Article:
I recommend using the freely available QT Creator IDE, it allows you to directly open CMake project files, and integrates pretty seamlessly with the Island workflow: running, hot-reloading, then setting a breakpoint, and then stepping whilst inspecting state in the debugger just works. Alternative IDEs are of course available, and as long as they support CMake project files, should work. When running an Island app with the debugger in Qt Creator, it's important to check that
Run in terminal is disabled - this can be specified in the Run Settings dialog.
Auto-recompilation on save using
If you prefer to work without an IDE, but wish a setup where apps get recompiled as soon as a source file changes, the following Linux-based setup is pretty nice:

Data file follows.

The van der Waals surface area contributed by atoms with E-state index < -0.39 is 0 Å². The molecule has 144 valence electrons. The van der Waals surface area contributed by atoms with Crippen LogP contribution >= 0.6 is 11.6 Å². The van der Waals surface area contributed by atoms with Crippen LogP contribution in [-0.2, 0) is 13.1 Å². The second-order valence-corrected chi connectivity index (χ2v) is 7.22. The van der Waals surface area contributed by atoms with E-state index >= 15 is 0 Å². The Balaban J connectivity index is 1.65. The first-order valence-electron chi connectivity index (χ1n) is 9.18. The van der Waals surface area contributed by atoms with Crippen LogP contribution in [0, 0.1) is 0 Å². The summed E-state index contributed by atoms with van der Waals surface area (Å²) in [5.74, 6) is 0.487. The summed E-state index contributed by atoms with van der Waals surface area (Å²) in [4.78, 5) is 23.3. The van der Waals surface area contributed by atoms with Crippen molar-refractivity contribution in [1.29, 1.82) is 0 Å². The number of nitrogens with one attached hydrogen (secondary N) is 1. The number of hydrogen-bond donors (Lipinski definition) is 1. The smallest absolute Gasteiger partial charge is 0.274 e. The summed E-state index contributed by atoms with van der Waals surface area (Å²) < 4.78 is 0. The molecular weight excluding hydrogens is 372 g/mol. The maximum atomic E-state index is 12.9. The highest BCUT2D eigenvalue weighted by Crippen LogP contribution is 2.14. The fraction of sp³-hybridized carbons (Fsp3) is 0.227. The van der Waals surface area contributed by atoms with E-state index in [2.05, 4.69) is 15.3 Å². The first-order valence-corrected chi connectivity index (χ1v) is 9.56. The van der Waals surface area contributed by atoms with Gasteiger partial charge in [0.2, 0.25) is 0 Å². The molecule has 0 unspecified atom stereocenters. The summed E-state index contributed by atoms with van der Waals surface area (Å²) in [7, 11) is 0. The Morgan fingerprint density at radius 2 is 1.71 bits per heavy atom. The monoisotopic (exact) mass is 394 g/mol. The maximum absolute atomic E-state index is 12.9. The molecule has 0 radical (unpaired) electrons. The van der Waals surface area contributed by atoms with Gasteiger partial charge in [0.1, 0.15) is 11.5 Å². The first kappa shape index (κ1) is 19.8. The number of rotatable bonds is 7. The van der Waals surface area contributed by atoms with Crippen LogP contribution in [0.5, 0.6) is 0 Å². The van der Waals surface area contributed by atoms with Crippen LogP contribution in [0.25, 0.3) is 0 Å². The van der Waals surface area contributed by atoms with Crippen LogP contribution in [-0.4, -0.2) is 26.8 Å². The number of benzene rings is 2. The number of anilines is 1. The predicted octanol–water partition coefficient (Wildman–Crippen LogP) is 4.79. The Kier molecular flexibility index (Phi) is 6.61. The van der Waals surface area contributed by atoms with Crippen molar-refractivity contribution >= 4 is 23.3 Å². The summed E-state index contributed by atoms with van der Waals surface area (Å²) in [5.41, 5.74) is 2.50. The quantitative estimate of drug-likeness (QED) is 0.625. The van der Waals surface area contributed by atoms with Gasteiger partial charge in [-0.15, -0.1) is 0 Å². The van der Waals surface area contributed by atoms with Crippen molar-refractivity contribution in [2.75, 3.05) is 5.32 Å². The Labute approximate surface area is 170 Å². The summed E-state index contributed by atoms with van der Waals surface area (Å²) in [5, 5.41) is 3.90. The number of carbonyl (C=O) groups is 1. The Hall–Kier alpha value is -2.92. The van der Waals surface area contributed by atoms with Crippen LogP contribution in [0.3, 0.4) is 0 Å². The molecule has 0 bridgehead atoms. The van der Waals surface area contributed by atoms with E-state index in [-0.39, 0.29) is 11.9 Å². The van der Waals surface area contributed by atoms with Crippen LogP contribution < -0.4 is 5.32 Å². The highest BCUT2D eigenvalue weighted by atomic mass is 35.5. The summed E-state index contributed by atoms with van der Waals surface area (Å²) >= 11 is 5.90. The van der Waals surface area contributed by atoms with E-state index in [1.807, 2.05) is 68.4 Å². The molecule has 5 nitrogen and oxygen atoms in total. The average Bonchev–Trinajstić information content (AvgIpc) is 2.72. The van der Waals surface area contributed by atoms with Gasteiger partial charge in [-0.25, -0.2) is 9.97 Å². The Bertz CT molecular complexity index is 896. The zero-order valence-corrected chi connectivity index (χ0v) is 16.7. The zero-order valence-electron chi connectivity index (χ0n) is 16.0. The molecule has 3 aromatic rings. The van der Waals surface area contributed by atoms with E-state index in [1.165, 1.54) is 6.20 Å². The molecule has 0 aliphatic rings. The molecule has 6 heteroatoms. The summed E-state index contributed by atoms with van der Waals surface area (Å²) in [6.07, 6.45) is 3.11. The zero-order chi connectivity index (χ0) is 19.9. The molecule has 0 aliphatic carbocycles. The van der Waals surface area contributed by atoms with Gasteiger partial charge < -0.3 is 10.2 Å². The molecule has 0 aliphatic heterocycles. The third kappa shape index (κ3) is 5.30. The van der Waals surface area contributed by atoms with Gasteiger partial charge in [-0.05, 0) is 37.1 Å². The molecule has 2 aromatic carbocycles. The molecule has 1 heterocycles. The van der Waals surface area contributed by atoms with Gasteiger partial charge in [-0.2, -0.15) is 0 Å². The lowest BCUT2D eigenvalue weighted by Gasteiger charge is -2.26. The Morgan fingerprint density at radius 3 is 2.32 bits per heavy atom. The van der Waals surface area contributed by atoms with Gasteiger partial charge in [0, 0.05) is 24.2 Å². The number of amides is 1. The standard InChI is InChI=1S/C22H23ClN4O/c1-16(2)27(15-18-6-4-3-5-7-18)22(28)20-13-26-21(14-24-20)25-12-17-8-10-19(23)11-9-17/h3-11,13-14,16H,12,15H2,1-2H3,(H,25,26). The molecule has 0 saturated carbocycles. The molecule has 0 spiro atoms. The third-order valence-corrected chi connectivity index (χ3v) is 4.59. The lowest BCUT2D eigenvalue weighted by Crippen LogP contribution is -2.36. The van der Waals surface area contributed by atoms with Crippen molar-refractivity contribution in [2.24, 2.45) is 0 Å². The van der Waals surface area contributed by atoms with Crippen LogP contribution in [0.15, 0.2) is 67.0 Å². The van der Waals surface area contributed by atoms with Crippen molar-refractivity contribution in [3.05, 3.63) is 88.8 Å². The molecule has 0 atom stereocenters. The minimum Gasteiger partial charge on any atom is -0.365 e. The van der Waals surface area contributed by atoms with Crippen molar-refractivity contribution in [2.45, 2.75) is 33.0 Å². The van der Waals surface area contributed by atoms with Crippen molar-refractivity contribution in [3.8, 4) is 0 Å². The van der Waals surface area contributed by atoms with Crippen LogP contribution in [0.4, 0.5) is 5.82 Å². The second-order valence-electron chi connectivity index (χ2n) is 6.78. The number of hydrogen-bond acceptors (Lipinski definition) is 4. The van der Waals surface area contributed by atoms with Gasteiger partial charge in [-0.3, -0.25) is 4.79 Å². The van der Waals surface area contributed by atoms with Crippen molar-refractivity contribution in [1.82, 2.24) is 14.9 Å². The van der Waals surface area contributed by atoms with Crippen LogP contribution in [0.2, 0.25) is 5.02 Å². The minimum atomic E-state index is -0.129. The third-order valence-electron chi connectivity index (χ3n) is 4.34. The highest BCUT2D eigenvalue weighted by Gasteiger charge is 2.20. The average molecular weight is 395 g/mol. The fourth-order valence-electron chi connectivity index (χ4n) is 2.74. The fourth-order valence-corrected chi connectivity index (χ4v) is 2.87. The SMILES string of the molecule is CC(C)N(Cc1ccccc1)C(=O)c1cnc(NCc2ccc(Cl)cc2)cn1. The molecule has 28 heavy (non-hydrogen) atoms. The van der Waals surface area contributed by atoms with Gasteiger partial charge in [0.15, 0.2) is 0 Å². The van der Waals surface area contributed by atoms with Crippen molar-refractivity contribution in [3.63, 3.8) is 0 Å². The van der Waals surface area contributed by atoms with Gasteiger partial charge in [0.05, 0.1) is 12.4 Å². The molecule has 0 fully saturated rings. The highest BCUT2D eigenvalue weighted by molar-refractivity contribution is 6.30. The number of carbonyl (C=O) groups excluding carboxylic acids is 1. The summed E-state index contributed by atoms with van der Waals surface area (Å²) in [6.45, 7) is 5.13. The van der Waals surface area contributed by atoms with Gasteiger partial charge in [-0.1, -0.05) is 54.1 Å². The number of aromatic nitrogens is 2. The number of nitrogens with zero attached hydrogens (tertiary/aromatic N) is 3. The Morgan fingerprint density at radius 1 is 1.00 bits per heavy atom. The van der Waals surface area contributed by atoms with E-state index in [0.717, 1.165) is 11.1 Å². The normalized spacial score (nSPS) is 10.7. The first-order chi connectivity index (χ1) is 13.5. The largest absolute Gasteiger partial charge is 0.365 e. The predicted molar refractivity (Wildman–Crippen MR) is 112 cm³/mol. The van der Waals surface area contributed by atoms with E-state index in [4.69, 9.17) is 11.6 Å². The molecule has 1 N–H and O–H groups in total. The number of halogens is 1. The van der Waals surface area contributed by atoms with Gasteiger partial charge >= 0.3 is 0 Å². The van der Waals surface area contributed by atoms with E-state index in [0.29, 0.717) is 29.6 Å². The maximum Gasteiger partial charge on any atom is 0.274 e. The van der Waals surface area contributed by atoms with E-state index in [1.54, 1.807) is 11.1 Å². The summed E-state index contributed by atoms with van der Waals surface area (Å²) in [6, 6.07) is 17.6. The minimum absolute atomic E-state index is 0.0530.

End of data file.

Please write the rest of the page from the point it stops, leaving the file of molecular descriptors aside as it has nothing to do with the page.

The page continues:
cd apps/examples/hello_triangle mkdir build cd build cmake -G Ninja .. # and then git ls-files ../.. | entr ninja &
entr(1) is a great utility, which runs a command on file change. The last line of the above script causes
ninja to run as soon as any of the files checked into the github repo at
Windows 10 support
Island can compile and run natively on Microsoft Windows - with some caveats. Progress of the Windows port and Windows-specific build instructions etc. are tracked in a separate readme.
Note The API is under active development, expect lots of change. As such, there are no promises that it might be ready or fit for any purpose, and the code here is released in the hope that you might find it interesting.
The initial motivation for writing Island was to experiment with a modern rendering API (Vulkan), to learn by trying out ideas around modern realtime-rendering, and to have a framework to create visual experiments with.